If the Spirit of him who raised Jesus from the dead dwells in you, he who raised Christ from the dead will give life to your mortal bodies also through his Spirit that dwells in you. (Romans 8:11)
…because we know that the one who raised the Lord Jesus will raise us also with Jesus, and will bring us with you into his presence. (2 Corinthians 4:14)
God put this power to work in Christ when he raised him from the dead and seated him at his right hand in the heavenly places, (Ephesians 1:20)
To Timothy, my loyal child in the faith: Grace, mercy, and peace from God the Father and Christ Jesus our Lord. (1 Timothy 1:2)
Luca Rossetti, The Holy Trinity’, fresco, c. 1738–9, St. Gaudenzio Church at Ivrea (Torino, Italy)

You find a community leader, trying to reach into his own experience and the shared experience of the group, grasping for words to describe the nature and character of the type of God who did unimaginable things like raise rabble-rousing Palestinian rabbis from the dead and gift people with understanding, despite language differences.

Despite the confusion, despite the chaotic times of change, one other community leader assured folks everything was going to be alright, because in the end it was all about love and peace: Grace, mercy, and peace will be with us from God the Father and from Jesus Christ, the Father’s Son, in truth and love. (2 John 1:13)

I think a Trinitarian understanding of the Divine opens up a world of possibility to name all the manifold ways in which God is active in our lives and the world.

God is a Mother, too

But I have calmed and quieted my soul, like a weaned child with its mother; my soul is like the weaned child that is with me.
— Psalm 131:2
Mother and child, artist unknown

We do an immense disservice when we limit God to gendered pronouns. Because throughout thousands of years, people have experienced in manifold, mysterious and magnificent ways the riches of God’s presence, care and love.

And for those of us trying to take the Scriptures seriously, it’s just straight up mindfulness.

Because the ancients experienced God explicitly as a nurturing mother to be reckoned with:

God is described as a mother bird, like an eagle rescuing her chicks from dangerous Egyptians (Exodus 19:4) or stirring up her nest, only to hover there to catch protect and carry them in her wings (Deuteronomy 32:11,12)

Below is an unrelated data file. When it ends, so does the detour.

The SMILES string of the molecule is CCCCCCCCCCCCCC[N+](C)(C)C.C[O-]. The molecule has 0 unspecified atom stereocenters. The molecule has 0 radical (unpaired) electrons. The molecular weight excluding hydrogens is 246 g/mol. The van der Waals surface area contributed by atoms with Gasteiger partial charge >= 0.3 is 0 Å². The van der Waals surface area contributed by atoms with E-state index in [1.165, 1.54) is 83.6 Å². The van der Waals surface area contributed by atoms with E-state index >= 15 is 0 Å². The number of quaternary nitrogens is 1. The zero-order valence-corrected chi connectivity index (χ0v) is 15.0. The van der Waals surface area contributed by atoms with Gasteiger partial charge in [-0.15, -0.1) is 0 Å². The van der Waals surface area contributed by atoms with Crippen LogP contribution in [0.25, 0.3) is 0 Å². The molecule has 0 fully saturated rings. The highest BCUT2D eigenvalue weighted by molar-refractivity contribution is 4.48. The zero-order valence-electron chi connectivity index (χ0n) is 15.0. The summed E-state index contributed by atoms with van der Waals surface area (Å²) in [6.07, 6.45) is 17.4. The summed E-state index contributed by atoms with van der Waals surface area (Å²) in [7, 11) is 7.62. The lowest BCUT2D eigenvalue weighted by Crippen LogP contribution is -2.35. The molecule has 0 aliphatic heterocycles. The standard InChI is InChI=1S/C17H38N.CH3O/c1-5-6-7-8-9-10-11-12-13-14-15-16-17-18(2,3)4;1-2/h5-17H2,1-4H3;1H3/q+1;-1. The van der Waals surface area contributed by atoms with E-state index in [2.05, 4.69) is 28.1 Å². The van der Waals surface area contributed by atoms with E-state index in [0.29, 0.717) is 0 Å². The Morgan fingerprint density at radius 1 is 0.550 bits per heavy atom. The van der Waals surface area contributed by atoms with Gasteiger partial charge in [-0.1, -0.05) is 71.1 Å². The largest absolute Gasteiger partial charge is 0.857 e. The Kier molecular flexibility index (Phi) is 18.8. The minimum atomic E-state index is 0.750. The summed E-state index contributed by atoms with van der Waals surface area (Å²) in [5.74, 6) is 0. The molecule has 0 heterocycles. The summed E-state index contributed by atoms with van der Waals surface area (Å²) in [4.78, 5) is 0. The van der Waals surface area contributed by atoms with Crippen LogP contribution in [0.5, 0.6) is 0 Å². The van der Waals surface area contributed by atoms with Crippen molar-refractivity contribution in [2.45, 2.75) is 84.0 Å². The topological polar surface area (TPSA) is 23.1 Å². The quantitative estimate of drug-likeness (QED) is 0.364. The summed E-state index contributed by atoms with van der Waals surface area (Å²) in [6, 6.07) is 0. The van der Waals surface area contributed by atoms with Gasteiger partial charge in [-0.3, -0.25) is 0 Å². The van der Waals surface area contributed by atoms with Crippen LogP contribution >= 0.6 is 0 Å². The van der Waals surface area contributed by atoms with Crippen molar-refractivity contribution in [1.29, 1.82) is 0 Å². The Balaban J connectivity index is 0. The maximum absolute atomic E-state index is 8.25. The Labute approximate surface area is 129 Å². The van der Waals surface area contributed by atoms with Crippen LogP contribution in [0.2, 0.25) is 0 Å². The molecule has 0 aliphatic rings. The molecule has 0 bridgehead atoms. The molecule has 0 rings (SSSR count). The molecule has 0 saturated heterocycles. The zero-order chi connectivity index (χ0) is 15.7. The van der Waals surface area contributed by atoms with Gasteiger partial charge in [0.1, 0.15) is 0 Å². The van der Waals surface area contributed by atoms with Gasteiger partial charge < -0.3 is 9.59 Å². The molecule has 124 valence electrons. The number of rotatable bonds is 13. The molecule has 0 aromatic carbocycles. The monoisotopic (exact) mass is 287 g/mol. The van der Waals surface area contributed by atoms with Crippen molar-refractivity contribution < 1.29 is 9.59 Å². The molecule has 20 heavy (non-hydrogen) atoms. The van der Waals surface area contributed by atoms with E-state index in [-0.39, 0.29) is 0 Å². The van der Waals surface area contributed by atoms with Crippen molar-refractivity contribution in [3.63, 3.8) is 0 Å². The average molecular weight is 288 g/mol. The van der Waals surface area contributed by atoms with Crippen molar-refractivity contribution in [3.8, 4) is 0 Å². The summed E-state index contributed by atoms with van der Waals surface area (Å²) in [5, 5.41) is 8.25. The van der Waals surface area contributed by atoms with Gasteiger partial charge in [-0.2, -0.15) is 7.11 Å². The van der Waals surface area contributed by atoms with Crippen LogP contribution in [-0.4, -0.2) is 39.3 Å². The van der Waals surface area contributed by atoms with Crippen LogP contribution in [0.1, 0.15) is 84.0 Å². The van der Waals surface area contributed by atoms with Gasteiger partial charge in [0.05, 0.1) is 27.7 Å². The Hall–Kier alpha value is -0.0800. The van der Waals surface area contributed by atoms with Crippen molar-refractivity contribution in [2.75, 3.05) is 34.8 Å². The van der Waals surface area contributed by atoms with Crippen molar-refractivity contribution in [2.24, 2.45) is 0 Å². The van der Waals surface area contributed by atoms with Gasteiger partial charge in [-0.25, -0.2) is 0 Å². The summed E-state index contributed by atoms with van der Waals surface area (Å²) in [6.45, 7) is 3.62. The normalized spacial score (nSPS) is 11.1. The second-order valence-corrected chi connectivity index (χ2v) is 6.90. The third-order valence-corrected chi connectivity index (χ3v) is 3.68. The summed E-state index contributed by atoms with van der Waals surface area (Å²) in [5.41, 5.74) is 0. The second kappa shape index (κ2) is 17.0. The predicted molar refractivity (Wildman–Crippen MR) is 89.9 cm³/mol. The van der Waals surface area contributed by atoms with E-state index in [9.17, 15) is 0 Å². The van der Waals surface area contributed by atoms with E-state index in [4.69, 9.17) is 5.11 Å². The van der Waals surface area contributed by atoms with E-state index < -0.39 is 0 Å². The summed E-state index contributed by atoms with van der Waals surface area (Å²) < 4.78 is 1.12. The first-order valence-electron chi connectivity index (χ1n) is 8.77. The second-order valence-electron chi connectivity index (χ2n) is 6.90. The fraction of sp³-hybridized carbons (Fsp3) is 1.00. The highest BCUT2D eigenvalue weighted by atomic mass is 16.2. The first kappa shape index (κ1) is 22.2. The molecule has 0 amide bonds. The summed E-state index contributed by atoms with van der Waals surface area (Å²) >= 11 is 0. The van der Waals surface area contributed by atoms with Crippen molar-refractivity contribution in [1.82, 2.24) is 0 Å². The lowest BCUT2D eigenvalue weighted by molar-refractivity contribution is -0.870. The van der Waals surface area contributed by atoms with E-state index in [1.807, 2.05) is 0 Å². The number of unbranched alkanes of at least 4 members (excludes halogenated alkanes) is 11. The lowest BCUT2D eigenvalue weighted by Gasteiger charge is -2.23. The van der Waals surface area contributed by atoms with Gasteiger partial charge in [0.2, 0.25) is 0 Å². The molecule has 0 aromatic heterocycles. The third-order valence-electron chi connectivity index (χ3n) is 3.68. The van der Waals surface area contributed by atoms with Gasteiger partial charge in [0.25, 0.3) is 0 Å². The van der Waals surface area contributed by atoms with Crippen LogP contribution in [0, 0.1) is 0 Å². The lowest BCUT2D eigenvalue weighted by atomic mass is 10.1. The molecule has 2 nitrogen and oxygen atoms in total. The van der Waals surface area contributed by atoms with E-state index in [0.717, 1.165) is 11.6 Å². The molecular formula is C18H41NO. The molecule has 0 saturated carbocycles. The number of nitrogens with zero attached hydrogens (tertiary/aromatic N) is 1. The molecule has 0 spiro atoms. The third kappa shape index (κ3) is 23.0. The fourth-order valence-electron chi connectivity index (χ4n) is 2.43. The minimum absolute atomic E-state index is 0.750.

God is described elsewhere as a mother bear, ready to bend down and feed (Hosea 11:3,4) or attack, if necessary, and tear her mother cubs’ foes “asunder” (Hosea 13:8)

Moses reminded his band of sisters and brothers in the desert that it was God who gave birth to them, and she, not he, who would carry them (Numbers 11:12,13)

Throughout the Hebrew Bible, its many authors go at length to describe the yearning of a mother God who labored in birth pangs for her people, even as they set about into adulthood and beyond (Psalm 131, Numbers 11, Deuteronomy 32 Proverbs 8, & Isaiah 42–49 for a start).

Paul, in his famous address to the Athenians, was more than comfortable to borrow from the Greek poets to describe this parental understanding of God and reconcile the two, mother and father, together, when he said “For ‘In him we live and move and have our being’; as even some of your own poets have said, ‘For we too are his offspring.’ Since we are God’s offspring, we ought not to think that the deity is like gold, or silver, or stone, an image formed by the art and imagination of mortals.”

Yolanda Pierce, an Associate Professor of African American Religion and Literature and the Director of the Black Church Studies at Princeton Seminary shared this powerful word over at Time a few years ago:

Scholars who oppose the notion of God as Mother often focus on the gender of Christ and his naming of God as “Abba” or Father. Others argue that God is beyond gender, all the while privileging masculine language to understand God. There are also scholars, myself among them, who support the naming of God as Mother along with God as Father, deriving their support from biblical passages which privilege more “feminine” metaphors and analogies, including the image of God as a nursing mother (Isaiah 49:15; Numbers 11:12); God as a midwife (Psalm 22:8–10); and God as one who gives birth (Isaiah 42:14). We do not have to choose only one form of address. God is Creator and Sustainer. God is Protector and Defender. God is Mother and Father. If we are humble, we know that human words and metaphors are incomplete and can never do justice to describing the majesty of who God is.